The road to civil disobedience
Thanks to the BC Civil Liberties Association for presenting protest rights workshops across BC’s northwest this week. The calm and cogent presentation outlined the laws around peaceful gatherings and what protesters can expect from police and what their rights are when the police question, detain or arrest participants.
Most peaceful protest does not involve the breaking of any laws. Marches, sit-ins, gatherings, and picket lines are legal methods of drawing public, government and industry attention to concerns about unjust laws, unfair practices, or dangerous activities. Often, in fact, it seems the public needs to organize demonstrations to pressure government or police to enforce existing laws: sawmills blow up, rivers are polluted, air quality is toxic and nothing happens until the public pressures officials to step in.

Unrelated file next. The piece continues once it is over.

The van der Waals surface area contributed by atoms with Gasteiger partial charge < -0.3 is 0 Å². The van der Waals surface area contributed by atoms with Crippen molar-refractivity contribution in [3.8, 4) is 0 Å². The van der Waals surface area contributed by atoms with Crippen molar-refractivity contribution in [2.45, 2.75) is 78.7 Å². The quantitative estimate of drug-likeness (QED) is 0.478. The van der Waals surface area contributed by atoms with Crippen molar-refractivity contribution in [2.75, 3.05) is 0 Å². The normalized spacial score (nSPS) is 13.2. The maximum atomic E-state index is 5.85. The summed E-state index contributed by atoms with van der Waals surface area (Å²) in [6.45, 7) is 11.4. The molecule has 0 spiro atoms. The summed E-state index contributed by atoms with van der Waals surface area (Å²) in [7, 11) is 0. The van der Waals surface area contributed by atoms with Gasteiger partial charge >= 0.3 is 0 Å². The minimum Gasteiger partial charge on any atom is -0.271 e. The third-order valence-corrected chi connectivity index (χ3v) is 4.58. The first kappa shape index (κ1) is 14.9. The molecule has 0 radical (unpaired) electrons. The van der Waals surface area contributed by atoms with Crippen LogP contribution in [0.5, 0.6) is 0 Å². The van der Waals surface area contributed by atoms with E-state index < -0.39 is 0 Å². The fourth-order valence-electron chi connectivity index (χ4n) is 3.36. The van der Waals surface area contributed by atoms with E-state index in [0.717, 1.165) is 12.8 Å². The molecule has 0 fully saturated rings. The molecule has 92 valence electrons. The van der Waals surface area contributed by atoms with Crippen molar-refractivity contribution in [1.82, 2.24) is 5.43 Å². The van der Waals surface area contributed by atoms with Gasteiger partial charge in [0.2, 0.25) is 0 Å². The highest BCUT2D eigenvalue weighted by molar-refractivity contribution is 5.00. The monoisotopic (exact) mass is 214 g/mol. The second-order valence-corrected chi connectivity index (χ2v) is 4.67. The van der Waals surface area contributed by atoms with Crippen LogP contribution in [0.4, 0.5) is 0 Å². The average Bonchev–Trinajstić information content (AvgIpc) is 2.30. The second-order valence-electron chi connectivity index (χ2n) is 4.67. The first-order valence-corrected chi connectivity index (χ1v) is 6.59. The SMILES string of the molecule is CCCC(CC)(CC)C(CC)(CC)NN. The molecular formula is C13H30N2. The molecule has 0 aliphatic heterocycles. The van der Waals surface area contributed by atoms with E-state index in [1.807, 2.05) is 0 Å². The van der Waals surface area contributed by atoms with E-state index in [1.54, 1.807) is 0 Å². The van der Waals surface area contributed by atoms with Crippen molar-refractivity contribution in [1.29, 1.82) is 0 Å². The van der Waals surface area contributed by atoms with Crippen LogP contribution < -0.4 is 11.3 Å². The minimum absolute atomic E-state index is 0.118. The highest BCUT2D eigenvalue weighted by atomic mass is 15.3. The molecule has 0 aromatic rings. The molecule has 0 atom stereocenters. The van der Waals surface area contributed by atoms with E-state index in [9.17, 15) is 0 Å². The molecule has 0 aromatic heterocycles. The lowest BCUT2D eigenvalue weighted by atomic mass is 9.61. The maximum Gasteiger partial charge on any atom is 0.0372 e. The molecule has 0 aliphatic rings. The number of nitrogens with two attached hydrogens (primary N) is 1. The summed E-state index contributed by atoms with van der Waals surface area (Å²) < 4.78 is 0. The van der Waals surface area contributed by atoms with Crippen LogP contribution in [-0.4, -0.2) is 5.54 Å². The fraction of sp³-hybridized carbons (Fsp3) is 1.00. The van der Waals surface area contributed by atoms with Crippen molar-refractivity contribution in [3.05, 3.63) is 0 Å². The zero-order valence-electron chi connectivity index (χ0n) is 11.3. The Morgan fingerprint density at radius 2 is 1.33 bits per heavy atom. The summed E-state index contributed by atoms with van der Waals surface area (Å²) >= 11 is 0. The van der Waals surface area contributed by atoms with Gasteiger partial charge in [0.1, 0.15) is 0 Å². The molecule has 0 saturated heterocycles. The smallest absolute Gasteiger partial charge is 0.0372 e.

Civil disobedience occurs when people knowingly break laws they consider unjust (Rosa Parks sitting near the front of the bus) or break laws to prevent activities they consider wrong (Haida elders blocking logging on Lyell Island or Tahltan elders blocking access to the Sacred Headwaters).
Read the full story here.